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Claude DEBUSSY (1862-1918 )
Children’s Corner
Suite bergamasque
Danse
Arabesques Nos. 1 and 2
Pour le piano
Masques
L’isle joyeuse
La plus que lente
Angela Hewitt (piano)
rec. 12-15 December 2011, Jesus-Christus-Kirche, Berlin
HYPERION CDA67898 [79:36]

Experience Classicsonline



 
Complete editions seem to be the norm nowadays, especially in the case of Debussy’s piano music, so it’s refreshing to be able to welcome an old-fashioned recital, particularly one as successful as this. Angela Hewitt has chosen a well balanced programme, and writes comprehensively about it in a most readable booklet essay that includes many snippets of information that I hadn’t come across before. This being Hyperion, the presentation is so comprehensive that you can read it in French or German as well if you feel so inclined. The recording, in a lightly reverberant church acoustic, is just the job.
 
Children’s Corner opens with the spoof piano exercise “Doctor Gradus ad Parnassum”, and it’s a very diligent pupil playing here, very fast, regular and accurate in the opening semiquavers. I wish I had pupils like that! As the young player’s mind starts to wander, and the fingers start to wander, Hewitt doesn’t quite achieve the uncanny, almost cinematographic realism of Michelangeli (DG, 1971), but then, who does? Michelangeli is similarly magical when Jimbo finally dozes off at the end of the second piece, but Hewitt is no less persuasive in her own, more overtly expressive, way. The doll’s serenade is quite clipped, missing out on some of the tenderness perhaps, and there are comments to make about each of the remaining pieces, as this is a performance full of insight that frequently presents music that one has known and loved for many years in a new way.
 
Angela Hewitt writes that the Suite bergamasque has been a favourite of hers since she first played it at the age of fourteen. I was interested in this, because I have never quite been able to take to it. The titles of three of the four movements lead us to expect something along classical - even Baroque - lines, with the one remaining title, “Clair de Lune”, apparently the odd-man-out. To my ears, Angela Hewitt finds something close to the perfect balance between pure classical/Baroque sensibility and the opposing world of Commedia dell’arte represented by the second word of the title. The opening call to attention, for example, is broad and sonorous, Hewitt clearly ready to respect the composer’s rubato marking, but at signal points throughout the rest the articulation is crystal clear, aligned with a most subtle use of the pedal. The famous “Clair de Lune” is played without any excess sentiment, though nobody would ever call it “straight”. Overall, this is one of the finest performances, perhaps the finest performance, I have ever heard of this elusive work.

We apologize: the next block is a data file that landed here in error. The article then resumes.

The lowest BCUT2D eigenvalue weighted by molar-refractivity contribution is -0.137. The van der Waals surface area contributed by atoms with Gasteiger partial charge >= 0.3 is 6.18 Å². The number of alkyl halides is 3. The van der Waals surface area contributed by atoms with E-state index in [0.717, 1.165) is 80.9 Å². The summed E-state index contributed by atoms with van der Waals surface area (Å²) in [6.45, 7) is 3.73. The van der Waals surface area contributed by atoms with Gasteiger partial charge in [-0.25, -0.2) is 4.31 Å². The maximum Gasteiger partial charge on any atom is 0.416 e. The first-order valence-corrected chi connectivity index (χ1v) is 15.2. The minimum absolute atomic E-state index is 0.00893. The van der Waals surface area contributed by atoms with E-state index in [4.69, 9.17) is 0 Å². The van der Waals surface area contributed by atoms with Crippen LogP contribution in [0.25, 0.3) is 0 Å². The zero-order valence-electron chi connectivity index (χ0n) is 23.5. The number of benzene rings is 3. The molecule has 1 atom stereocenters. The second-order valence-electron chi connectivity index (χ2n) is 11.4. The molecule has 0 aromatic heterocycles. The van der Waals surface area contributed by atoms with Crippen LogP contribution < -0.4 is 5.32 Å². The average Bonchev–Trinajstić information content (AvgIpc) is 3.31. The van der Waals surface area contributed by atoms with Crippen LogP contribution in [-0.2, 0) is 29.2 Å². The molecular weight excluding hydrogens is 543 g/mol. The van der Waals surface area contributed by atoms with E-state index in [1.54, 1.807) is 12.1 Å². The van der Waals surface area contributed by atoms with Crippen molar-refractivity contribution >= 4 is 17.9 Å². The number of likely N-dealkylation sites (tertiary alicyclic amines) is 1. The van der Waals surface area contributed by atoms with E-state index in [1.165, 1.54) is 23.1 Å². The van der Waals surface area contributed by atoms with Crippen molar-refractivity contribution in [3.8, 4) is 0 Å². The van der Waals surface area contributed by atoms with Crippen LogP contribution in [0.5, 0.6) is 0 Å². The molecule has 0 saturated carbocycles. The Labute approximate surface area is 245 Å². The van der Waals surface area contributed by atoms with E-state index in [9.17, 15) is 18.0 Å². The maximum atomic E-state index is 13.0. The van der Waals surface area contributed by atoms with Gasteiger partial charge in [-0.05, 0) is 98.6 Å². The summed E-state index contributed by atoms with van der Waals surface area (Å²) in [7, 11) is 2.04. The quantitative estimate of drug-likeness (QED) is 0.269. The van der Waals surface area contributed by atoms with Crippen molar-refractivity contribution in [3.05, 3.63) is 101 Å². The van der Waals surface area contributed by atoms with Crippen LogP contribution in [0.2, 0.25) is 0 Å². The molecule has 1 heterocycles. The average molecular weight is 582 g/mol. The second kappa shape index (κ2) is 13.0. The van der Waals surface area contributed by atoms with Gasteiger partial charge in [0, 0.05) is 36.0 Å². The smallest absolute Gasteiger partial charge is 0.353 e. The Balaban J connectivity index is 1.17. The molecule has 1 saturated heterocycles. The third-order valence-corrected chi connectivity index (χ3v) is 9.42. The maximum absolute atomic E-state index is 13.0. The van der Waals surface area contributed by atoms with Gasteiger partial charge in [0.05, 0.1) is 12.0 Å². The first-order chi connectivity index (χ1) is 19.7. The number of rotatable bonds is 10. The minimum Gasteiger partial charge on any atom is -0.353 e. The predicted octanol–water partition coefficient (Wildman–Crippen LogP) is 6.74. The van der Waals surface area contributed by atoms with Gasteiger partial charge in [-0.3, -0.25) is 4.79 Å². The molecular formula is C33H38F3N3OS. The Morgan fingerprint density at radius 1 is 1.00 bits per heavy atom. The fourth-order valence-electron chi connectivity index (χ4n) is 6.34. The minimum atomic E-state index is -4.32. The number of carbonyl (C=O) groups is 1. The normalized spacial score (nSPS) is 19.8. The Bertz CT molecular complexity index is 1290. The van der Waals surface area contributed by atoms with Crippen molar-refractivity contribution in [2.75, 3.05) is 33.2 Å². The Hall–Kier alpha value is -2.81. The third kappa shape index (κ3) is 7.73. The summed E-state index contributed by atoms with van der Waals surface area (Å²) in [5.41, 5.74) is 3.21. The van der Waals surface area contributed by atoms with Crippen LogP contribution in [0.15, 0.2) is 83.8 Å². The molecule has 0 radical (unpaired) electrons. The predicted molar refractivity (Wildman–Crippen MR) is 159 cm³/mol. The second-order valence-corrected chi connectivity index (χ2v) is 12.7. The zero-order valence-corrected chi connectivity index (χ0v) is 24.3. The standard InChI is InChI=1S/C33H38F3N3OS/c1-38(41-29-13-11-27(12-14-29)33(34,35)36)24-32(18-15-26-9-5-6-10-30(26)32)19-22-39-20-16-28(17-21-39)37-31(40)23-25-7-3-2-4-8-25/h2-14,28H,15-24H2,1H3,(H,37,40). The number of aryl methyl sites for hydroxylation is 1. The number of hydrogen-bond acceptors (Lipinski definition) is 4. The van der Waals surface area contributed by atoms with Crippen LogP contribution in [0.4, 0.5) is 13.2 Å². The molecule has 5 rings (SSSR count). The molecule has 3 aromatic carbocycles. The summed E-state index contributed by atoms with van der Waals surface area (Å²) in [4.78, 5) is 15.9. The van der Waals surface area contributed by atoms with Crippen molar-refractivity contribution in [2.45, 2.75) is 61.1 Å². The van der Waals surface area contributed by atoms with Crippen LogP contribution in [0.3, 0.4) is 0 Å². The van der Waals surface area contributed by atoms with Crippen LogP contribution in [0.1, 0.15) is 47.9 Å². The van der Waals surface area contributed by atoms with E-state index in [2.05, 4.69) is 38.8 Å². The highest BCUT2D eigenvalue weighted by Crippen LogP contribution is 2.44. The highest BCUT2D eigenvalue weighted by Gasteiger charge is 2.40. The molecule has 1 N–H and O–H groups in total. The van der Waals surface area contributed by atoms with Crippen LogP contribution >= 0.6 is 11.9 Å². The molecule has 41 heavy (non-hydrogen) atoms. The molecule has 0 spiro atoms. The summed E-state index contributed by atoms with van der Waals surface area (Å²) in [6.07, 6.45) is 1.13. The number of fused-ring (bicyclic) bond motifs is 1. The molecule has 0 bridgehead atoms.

“Limpid” is a word often applied to Debussy’s first Arabesque - usually meant as a compliment - and to performances of it. It’s a very good word, in all its varying senses, to apply to Hewitt’s performance of the outer passages, though she beautifully brings out the improvisatory character of the middle section also. The second Arabesque, quite different in character, and a more searching work, is just as successful, the moment of calm shortly before the end is exquisitely managed. Danse is an early, minor work, though as I have written elsewhere, minor Debussy is pretty much major nearly everybody else. Hewitt approaches it as a major, if slightly frivolous, work. Pour le piano has long been one of my favourite Debussy piano works, and once again Hewitt is on top form. The opening movement is properly imposing, and she is very sensitive indeed to the melancholy aspect of the central “Sarabande”. Her performance of the closing “Toccata” is very exciting indeed, but there is a fierceness about some of the louder passages that sent me back to my preferred reading, that by Tamás Vásáry (DG, 1969). Without sacrificing anything in the way of power, he gets closer, especially in the sonorous, exultant middle section, to Debussy’s ideal of “a piano without hammers”.
 
The great discovery of this recital for me was Masques, a piece that has unaccountably passed me by in a lifetime of studying Debussy’s piano music. It is a brilliant yet sombre masterpiece, and Angela Hewitt is the finest of advocates for it. She turns in a fizzing performance of another of my favourites, the magnificent L’isle joyeuse, and one which perfectly reflects her view of the piece as one “whose tremendous energy needs to be held slightly in check … before the outburst of unbounded joy.” There then follows a long pause - this disc can easily be heard and enjoyed in a single sitting - before the delicious, nostalgic, slightly tongue-in-cheek, but no less touching for all that, closing waltz, La plus que lente.
 
William Hedley 


 

 

 

 

 

 

 

 

 

 

 

 

 

 

 

 

 

 

 

 

 

 

 

 

 

 

 

 

 

 

 

 

 

 

 

 

 

 

 

 

 

 

 

 

 

 

 

 

 

 

 

 

 

 

 

 

 

 


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